Let’s hug over steamy soup and huge hunks of seedy sourdough!
I feel strongly that you’re going to be all huggy after this. It’s cozy and soul-soothin’ and OHMYLANTA it’s good for you, too.
Has anyone not gotten sick this year yet? Show yourselves! Howwwwww.
Whether you’ve caught the wintery phlegm bug or not, I’m willing to bet that you could use some soupy nourishment with warm bread for sopping up all the vitamins and minerals at the end. There’s so many veggies in here!! We don’t discriminate. If you have green beans, I think those would be super lovely in here, too. Or some elbow noodles! Minestrone, eh? I love the white potatoes in this recipe because they add a nice starchy thickness to the soup, but I think the sweetness of sweet potato would be a really stellar addition as well.
You know what I always say…recipes are to be used a guide. Use your noggin. Oh the places you’ll go!
I want to talk about salt for a second because someone asked me recently which salt I use when and why. I use fine sea salt in baking and when I’m salting things on my plate, like toast or eggs. I use kosher salt when I’m cooking because it’s thicker and covers more ground. If I had to use my super fine Himalayan sea salt grinder from Costco for this recipe, I’d be standing over the soup salting it for three years. You need a beefier salt here, like the larger crystals in kosher salt which help release moisture (like sweating onions).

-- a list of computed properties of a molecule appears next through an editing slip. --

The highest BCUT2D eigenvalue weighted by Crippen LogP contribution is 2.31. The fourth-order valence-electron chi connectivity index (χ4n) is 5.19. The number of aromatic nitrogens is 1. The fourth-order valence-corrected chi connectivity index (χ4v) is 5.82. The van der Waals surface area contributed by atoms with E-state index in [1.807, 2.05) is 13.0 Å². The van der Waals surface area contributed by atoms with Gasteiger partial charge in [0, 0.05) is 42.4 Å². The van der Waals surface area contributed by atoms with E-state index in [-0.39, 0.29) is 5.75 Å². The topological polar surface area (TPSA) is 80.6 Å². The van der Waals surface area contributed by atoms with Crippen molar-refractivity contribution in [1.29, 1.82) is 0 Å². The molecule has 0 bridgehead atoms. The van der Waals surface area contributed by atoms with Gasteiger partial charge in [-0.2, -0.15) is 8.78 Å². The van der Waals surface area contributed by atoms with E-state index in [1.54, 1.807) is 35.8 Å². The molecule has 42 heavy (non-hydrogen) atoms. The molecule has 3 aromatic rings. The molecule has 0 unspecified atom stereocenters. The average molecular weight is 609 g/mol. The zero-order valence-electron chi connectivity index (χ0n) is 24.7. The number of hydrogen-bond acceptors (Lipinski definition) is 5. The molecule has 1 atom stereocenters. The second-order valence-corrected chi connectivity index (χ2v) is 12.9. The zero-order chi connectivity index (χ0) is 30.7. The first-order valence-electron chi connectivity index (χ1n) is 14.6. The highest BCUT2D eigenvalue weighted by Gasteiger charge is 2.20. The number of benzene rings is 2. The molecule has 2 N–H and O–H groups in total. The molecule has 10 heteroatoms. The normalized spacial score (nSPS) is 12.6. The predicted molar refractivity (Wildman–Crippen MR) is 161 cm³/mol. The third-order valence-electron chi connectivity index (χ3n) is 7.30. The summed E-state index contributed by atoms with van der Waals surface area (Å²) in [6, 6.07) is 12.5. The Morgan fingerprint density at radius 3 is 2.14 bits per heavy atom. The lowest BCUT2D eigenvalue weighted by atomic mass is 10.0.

Long story short, throw in a few good pinches while you’re cooking, season it to taste, and don’t be shy because this recipe makes a big pot. Salt makes such a huge difference in flavor but everyone has different preferences. The acidity in the lemon at the end helps define the flavor and add brightness as well, so find a good balance. If you don’t have lemon, you can use balsamic vinegar. Adding acid at the end of a soup is so clutch!
Ok taking off my Bill Nye hat now.
Ya know what? I think this soup would be lovely in the slow cooker, too. I imagine you could throw everything in there (you may not need the oil?) and let it simmer all day long. Or all night long, if you’re a soup for breakfast kind of human. I cook pretty much all my soups in this dutch oven. I’ve had it for years and it’s the bomb!
Let’s talk toppings. I garnished my bowls with a drizzle of extra virgin olive oil for extra richness, a squeeze of fresh lemon (I keep pronouncing it lee-MONE in my brain), and a sprinkle of fresh parsley. If you have parm on hand, you better go there.
AND BREAD. Did I mention my adoration for carbs?
- 2 tbsp olive oil
- 1 large onion, diced
- 3 cloves garlic, minced
- 3 medium carrots, diced
- 3 stalks celery, diced
- 2 medium potatoes, peeled and diced
- 2 tsp Italian seasoning
- 4 cups vegetable broth + 1 cup water
- 2-15oz can diced tomatoes
- 1 cup corn (I used thawed from frozen)
- 1-15oz can kidney beans, drained and rinsed (optional)
- 1 bay leaf
- ¼ cup parsley, chopped
- 1 tbsp freshly squeezed lemon juice, more to taste
- 1½ tsp kosher salt, more to taste
- Freshly ground black pepper
- Heat oil in a large stockpot or dutch oven over medium-low heat. Once hot, add onion, garlic and a teaspoon of kosher salt and cook about 8 minutes. Add carrots, celery, potatoes and cook for 5 more minutes, stirring often. Add Italian seasoning and cook for one more minute.
- Add broth, water, tomatoes, corn, beans, bay leaf, and several grinds of pepper. Bring to a boil and then reduce the heat to low and simmer, covered until the vegetables are tender, about 35 minutes.
- Remove from heat and stir in parsley and lemon juice. Remove bay leaf and season to taste with salt (don't be shy, I added lots of salt!) and pepper. Serve hot with crusty bread.